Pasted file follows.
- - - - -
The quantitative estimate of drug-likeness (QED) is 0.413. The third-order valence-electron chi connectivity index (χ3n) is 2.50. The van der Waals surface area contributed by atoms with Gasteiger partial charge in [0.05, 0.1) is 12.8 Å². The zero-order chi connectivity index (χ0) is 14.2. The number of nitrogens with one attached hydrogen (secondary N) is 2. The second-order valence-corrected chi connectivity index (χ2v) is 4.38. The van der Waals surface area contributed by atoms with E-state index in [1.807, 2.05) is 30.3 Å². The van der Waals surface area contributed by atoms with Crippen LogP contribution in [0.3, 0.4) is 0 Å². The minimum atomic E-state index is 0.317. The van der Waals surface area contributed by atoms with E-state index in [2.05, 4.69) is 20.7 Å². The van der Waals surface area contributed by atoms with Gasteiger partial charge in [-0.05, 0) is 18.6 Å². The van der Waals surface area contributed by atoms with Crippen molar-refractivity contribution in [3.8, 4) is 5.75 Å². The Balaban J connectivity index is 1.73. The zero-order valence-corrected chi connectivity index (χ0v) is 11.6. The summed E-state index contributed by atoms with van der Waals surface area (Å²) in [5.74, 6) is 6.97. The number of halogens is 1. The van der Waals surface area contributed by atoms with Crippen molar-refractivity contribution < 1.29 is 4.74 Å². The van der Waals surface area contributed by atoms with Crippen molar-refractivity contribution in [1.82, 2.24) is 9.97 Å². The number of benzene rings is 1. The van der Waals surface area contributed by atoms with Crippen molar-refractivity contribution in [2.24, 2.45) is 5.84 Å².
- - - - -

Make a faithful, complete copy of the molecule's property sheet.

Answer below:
The quantitative estimate of drug-likeness (QED) is 0.413. The third-order valence-electron chi connectivity index (χ3n) is 2.50. The van der Waals surface area contributed by atoms with Gasteiger partial charge in [0.05, 0.1) is 12.8 Å². The zero-order chi connectivity index (χ0) is 14.2. The number of nitrogens with one attached hydrogen (secondary N) is 2. The second-order valence-corrected chi connectivity index (χ2v) is 4.38. The van der Waals surface area contributed by atoms with E-state index in [1.807, 2.05) is 30.3 Å². The van der Waals surface area contributed by atoms with Crippen LogP contribution in [0.3, 0.4) is 0 Å². The minimum atomic E-state index is 0.317. The van der Waals surface area contributed by atoms with E-state index in [2.05, 4.69) is 20.7 Å². The van der Waals surface area contributed by atoms with Gasteiger partial charge in [-0.05, 0) is 18.6 Å². The van der Waals surface area contributed by atoms with Crippen molar-refractivity contribution in [3.8, 4) is 5.75 Å². The Balaban J connectivity index is 1.73. The zero-order valence-corrected chi connectivity index (χ0v) is 11.6. The summed E-state index contributed by atoms with van der Waals surface area (Å²) in [5.74, 6) is 6.97. The number of halogens is 1. The van der Waals surface area contributed by atoms with Crippen molar-refractivity contribution < 1.29 is 4.74 Å². The van der Waals surface area contributed by atoms with Crippen molar-refractivity contribution in [1.82, 2.24) is 9.97 Å². The number of benzene rings is 1. The van der Waals surface area contributed by atoms with Crippen molar-refractivity contribution in [2.24, 2.45) is 5.84 Å².